UNESCO warns millions of kids left behind on education | News | DW | 09.07.2019
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UNESCO warns millions of kids left behind on education

Without urgent action, one in six children worldwide will be out of school by 2030, a new UNESCO report warns. Former New Zealand Prime Minister Helen Clark told DW the world is walking towards "an enormous failure."

Watch video 02:51

UN education adviser Helen Clark: 'We're walking towards an enormous failure'

Helen Clark, the former prime minister of New Zealand, on Tuesday urged the international community to step up or risk leaving "close to a quarter of a billion children" behind.

UNESCO's new Global Education Monitoring Report  shows the world is falling well short of the Sustainable Development Goals, which aim, by 2030, to ensure that each child completes primary and secondary school.

Clark, who is now an education adviser to UNESCO, told DW there was a vast funding shortfall that urgently needed to be addressed.

"The donor community has stagnated what it is investing in poor countries for education over the last nine years or so. And it's estimated that we're about $39 billion (€35 billion) short on what would need to be spent to really reach those goals," she said.

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'Wake-up time'

The UNESCO report warned that without a significant funding boost, one in six children would be out of school by 2030. Current trends suggest that around 40% of children worldwide — and up to 50% in sub-Saharan Africa — will fail to complete secondary education.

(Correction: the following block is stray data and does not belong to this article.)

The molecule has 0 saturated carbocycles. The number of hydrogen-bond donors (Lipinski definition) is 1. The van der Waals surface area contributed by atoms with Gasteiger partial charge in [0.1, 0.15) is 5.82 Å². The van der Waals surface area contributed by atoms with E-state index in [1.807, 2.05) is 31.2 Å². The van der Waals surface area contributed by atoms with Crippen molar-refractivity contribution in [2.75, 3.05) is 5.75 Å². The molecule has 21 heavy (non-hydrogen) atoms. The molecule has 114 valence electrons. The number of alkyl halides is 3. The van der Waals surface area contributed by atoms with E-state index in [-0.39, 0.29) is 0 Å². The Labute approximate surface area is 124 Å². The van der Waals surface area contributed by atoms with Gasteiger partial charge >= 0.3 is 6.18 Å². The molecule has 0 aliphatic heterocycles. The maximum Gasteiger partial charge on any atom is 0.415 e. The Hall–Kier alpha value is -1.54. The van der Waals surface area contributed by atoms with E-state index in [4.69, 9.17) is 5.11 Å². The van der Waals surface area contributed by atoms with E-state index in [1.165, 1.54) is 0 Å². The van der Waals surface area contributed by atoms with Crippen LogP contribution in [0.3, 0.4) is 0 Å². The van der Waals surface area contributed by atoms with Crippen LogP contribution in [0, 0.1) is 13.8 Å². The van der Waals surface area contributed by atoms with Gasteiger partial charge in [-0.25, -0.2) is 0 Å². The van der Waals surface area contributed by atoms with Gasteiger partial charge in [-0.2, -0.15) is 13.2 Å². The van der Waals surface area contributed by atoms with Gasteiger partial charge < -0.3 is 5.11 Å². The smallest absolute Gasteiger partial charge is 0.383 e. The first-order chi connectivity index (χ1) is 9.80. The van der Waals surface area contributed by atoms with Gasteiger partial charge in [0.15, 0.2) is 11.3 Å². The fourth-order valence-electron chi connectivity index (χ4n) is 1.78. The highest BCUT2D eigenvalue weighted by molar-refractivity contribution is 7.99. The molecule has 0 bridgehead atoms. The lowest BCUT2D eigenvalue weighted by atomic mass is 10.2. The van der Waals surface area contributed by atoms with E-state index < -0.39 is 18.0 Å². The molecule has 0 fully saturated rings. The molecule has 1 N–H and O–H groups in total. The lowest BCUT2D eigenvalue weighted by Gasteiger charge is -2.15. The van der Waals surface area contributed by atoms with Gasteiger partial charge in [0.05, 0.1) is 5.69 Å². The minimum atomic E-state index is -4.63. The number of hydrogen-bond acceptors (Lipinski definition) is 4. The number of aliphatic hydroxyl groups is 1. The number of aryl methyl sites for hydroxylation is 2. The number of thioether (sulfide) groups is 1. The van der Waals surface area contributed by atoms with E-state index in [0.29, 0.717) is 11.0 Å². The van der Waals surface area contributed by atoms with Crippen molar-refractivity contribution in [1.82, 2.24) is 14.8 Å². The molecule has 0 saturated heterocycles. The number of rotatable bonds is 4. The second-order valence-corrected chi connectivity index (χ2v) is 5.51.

"If we carry on as we are, complacently, we're walking towards an enormous failure," she said. "It's wake-up time. Otherwise, by 2030, we will still be seeing something close to a quarter of a billion children, adolescents and youth out of school. That's not a recipe for a peaceful world."

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Clark, who headed the United Nations Development Program from 2009-2017, also stressed that education was a global concern, with poverty and lack of opportunity driving people to seek refuge in more prosperous countries such as Germany.

"It's an investment in our common human security to invest in education and support the poorest countries to get every child in school," she said. "Education is the key to getting people out of poverty."

 

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